Landscape connectivity in the SEUSA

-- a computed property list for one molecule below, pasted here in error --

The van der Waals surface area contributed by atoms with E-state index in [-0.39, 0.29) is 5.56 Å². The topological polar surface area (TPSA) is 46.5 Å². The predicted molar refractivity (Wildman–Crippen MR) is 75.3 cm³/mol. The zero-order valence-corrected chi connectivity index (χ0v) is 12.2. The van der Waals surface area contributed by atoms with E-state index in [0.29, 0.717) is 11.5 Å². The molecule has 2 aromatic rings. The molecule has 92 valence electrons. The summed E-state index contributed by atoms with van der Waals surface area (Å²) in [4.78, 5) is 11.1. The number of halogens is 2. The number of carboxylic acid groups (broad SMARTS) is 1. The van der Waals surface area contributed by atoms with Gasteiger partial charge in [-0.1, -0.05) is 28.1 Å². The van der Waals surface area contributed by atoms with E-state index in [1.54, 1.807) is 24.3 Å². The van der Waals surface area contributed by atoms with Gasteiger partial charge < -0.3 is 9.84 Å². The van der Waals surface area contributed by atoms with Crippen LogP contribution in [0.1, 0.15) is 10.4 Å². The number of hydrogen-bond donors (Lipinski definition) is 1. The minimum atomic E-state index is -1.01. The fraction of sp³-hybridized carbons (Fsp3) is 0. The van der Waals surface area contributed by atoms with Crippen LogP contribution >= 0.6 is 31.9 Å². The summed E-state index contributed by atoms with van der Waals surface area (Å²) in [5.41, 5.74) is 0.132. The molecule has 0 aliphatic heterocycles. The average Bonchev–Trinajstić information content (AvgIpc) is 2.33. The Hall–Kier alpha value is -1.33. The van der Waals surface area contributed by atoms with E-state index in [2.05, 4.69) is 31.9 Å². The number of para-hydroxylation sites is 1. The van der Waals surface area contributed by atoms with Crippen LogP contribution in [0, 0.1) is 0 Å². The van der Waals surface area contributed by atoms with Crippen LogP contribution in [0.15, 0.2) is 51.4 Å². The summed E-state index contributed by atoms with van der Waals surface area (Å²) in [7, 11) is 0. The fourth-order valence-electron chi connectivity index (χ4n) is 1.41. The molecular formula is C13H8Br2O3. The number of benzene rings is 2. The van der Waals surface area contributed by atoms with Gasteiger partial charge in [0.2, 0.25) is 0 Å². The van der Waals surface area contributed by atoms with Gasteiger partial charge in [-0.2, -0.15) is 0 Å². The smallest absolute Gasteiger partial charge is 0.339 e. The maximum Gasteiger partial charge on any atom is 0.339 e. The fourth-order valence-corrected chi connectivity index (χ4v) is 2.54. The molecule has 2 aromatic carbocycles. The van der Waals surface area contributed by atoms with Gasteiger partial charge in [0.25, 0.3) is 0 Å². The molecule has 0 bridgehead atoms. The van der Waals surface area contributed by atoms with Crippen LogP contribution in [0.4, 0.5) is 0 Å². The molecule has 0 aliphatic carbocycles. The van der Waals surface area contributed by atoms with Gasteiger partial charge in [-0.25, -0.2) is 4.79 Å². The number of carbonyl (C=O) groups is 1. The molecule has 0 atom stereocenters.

Land cover/land use alterations and a rapidly changing climate threaten the persistence of ecological communities by redistributing the unique environmental conditions under which they have evolved. Furthermore, these climate-by-habitat analogs are predicted to shift at a rate which may out-pace species’ abilities to adapt, likely resulting in species extinction or even total ecosystem collapse. Among the ecosystems which are most threatened by these changes, grasslands such as those found in the Gulf Coastal Plains in the southeastern USA are expected to be disproportionately impacted. The southeastern USA (SEUSA) is recognized as a global biodiversity hotspot and represents the greatest biodiversity priority region in the USA. Despite these threats, relatively few regional-scale landscape connectivity assessments have been conducted in the SEUSA when compared to the western USA. Given the comparatively fine-scale variation in land-use history and land ownership in the eastern US, a regional assessment of landscape connectivity would provide unique initial insights into the myriad legacy effects of land use and management on ecosystem resilience in the SEUSA.